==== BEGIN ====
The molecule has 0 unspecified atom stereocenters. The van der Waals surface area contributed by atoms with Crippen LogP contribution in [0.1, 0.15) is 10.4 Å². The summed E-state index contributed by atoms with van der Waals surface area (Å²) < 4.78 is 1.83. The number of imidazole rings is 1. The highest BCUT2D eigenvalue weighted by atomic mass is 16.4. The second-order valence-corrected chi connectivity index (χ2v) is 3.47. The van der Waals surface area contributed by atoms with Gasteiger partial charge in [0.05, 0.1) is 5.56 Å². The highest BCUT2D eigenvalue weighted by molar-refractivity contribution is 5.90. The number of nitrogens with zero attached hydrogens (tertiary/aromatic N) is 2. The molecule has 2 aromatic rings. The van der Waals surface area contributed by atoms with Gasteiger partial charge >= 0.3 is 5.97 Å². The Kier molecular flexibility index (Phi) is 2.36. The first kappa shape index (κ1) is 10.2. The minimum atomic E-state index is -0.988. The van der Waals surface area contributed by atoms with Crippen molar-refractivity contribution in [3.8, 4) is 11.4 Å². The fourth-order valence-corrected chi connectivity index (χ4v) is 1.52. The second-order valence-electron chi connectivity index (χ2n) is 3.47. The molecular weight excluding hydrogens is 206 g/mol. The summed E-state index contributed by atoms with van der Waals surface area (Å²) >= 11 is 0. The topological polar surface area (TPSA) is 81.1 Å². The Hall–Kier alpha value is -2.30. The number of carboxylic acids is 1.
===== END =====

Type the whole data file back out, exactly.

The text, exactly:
The molecule has 0 unspecified atom stereocenters. The van der Waals surface area contributed by atoms with Crippen LogP contribution in [0.1, 0.15) is 10.4 Å². The summed E-state index contributed by atoms with van der Waals surface area (Å²) < 4.78 is 1.83. The number of imidazole rings is 1. The highest BCUT2D eigenvalue weighted by atomic mass is 16.4. The second-order valence-corrected chi connectivity index (χ2v) is 3.47. The van der Waals surface area contributed by atoms with Gasteiger partial charge in [0.05, 0.1) is 5.56 Å². The highest BCUT2D eigenvalue weighted by molar-refractivity contribution is 5.90. The number of nitrogens with zero attached hydrogens (tertiary/aromatic N) is 2. The molecule has 2 aromatic rings. The van der Waals surface area contributed by atoms with Gasteiger partial charge >= 0.3 is 5.97 Å². The Kier molecular flexibility index (Phi) is 2.36. The first kappa shape index (κ1) is 10.2. The minimum atomic E-state index is -0.988. The van der Waals surface area contributed by atoms with Crippen molar-refractivity contribution in [3.8, 4) is 11.4 Å². The fourth-order valence-corrected chi connectivity index (χ4v) is 1.52. The second-order valence-electron chi connectivity index (χ2n) is 3.47. The molecular weight excluding hydrogens is 206 g/mol. The summed E-state index contributed by atoms with van der Waals surface area (Å²) >= 11 is 0. The topological polar surface area (TPSA) is 81.1 Å². The Hall–Kier alpha value is -2.30. The number of carboxylic acids is 1.